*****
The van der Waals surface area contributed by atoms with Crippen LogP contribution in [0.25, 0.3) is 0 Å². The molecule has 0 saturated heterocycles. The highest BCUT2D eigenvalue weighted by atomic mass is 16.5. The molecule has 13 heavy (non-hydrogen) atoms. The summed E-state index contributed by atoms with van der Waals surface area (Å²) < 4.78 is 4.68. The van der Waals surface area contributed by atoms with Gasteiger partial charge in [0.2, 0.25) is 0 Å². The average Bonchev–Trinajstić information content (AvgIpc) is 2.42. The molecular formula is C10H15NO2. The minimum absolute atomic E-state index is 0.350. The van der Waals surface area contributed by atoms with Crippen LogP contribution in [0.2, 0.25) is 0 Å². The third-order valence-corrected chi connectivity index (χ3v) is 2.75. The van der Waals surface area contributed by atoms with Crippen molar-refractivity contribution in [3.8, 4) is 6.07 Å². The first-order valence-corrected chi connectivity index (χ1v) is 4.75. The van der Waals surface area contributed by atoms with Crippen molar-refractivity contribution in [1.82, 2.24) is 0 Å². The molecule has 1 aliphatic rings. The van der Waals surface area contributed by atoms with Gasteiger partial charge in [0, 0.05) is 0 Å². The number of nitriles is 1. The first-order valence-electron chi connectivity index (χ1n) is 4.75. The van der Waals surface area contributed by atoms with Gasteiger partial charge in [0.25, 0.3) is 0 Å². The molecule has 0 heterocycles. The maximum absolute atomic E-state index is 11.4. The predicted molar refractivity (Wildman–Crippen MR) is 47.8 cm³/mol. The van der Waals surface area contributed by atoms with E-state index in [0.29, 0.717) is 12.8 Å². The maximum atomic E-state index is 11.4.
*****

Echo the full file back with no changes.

The van der Waals surface area contributed by atoms with Crippen LogP contribution in [0.25, 0.3) is 0 Å². The molecule has 0 saturated heterocycles. The highest BCUT2D eigenvalue weighted by atomic mass is 16.5. The molecule has 13 heavy (non-hydrogen) atoms. The summed E-state index contributed by atoms with van der Waals surface area (Å²) < 4.78 is 4.68. The van der Waals surface area contributed by atoms with Gasteiger partial charge in [0.2, 0.25) is 0 Å². The average Bonchev–Trinajstić information content (AvgIpc) is 2.42. The molecular formula is C10H15NO2. The minimum absolute atomic E-state index is 0.350. The van der Waals surface area contributed by atoms with Crippen LogP contribution in [0.2, 0.25) is 0 Å². The third-order valence-corrected chi connectivity index (χ3v) is 2.75. The van der Waals surface area contributed by atoms with Crippen molar-refractivity contribution in [3.8, 4) is 6.07 Å². The first-order valence-corrected chi connectivity index (χ1v) is 4.75. The van der Waals surface area contributed by atoms with Crippen molar-refractivity contribution in [1.82, 2.24) is 0 Å². The molecule has 1 aliphatic rings. The van der Waals surface area contributed by atoms with Gasteiger partial charge in [0, 0.05) is 0 Å². The number of nitriles is 1. The first-order valence-electron chi connectivity index (χ1n) is 4.75. The van der Waals surface area contributed by atoms with Gasteiger partial charge in [0.25, 0.3) is 0 Å². The molecule has 0 heterocycles. The maximum absolute atomic E-state index is 11.4. The predicted molar refractivity (Wildman–Crippen MR) is 47.8 cm³/mol. The van der Waals surface area contributed by atoms with E-state index in [0.29, 0.717) is 12.8 Å². The maximum atomic E-state index is 11.4.